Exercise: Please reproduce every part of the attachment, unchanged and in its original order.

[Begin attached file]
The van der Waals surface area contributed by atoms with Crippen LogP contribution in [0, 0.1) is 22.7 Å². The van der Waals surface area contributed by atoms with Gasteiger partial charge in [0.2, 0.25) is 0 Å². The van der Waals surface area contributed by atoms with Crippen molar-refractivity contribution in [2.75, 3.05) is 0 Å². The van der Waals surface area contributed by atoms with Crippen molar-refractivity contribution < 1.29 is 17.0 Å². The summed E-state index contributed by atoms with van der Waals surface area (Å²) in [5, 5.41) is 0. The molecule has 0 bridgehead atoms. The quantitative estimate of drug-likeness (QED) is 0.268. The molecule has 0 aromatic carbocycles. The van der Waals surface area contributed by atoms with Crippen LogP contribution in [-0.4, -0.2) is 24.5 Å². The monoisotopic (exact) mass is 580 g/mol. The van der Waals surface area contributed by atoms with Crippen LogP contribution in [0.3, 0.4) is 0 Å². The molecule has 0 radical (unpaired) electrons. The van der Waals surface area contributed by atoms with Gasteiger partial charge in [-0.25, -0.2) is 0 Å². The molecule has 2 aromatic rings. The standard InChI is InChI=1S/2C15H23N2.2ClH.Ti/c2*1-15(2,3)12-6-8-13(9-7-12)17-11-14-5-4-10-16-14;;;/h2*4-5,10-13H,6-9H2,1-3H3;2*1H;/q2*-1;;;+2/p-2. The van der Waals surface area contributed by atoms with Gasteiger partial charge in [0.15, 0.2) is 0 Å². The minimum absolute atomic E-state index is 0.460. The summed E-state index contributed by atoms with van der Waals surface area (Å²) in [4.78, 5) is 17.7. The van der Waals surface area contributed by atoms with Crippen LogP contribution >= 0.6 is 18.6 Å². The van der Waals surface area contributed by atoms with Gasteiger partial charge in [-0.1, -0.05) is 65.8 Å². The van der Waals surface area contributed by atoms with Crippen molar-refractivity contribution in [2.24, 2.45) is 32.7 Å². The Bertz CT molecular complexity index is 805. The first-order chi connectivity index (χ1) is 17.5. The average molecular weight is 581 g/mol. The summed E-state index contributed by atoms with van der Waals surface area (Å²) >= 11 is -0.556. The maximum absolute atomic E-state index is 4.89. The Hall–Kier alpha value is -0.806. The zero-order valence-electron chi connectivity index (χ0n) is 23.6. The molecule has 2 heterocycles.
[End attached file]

The van der Waals surface area contributed by atoms with Crippen LogP contribution in [0, 0.1) is 22.7 Å². The van der Waals surface area contributed by atoms with Gasteiger partial charge in [0.2, 0.25) is 0 Å². The van der Waals surface area contributed by atoms with Crippen molar-refractivity contribution in [2.75, 3.05) is 0 Å². The van der Waals surface area contributed by atoms with Crippen molar-refractivity contribution < 1.29 is 17.0 Å². The summed E-state index contributed by atoms with van der Waals surface area (Å²) in [5, 5.41) is 0. The molecule has 0 bridgehead atoms. The quantitative estimate of drug-likeness (QED) is 0.268. The molecule has 0 aromatic carbocycles. The van der Waals surface area contributed by atoms with Crippen LogP contribution in [-0.4, -0.2) is 24.5 Å². The monoisotopic (exact) mass is 580 g/mol. The van der Waals surface area contributed by atoms with Crippen LogP contribution in [0.3, 0.4) is 0 Å². The molecule has 0 radical (unpaired) electrons. The van der Waals surface area contributed by atoms with Gasteiger partial charge in [-0.25, -0.2) is 0 Å². The molecule has 2 aromatic rings. The standard InChI is InChI=1S/2C15H23N2.2ClH.Ti/c2*1-15(2,3)12-6-8-13(9-7-12)17-11-14-5-4-10-16-14;;;/h2*4-5,10-13H,6-9H2,1-3H3;2*1H;/q2*-1;;;+2/p-2. The van der Waals surface area contributed by atoms with Gasteiger partial charge in [0.15, 0.2) is 0 Å². The minimum absolute atomic E-state index is 0.460. The summed E-state index contributed by atoms with van der Waals surface area (Å²) in [4.78, 5) is 17.7. The van der Waals surface area contributed by atoms with Crippen LogP contribution >= 0.6 is 18.6 Å². The van der Waals surface area contributed by atoms with Gasteiger partial charge in [-0.1, -0.05) is 65.8 Å². The van der Waals surface area contributed by atoms with Crippen molar-refractivity contribution in [2.24, 2.45) is 32.7 Å². The Bertz CT molecular complexity index is 805. The first-order chi connectivity index (χ1) is 17.5. The average molecular weight is 581 g/mol. The summed E-state index contributed by atoms with van der Waals surface area (Å²) >= 11 is -0.556. The maximum absolute atomic E-state index is 4.89. The Hall–Kier alpha value is -0.806. The zero-order valence-electron chi connectivity index (χ0n) is 23.6. The molecule has 2 heterocycles.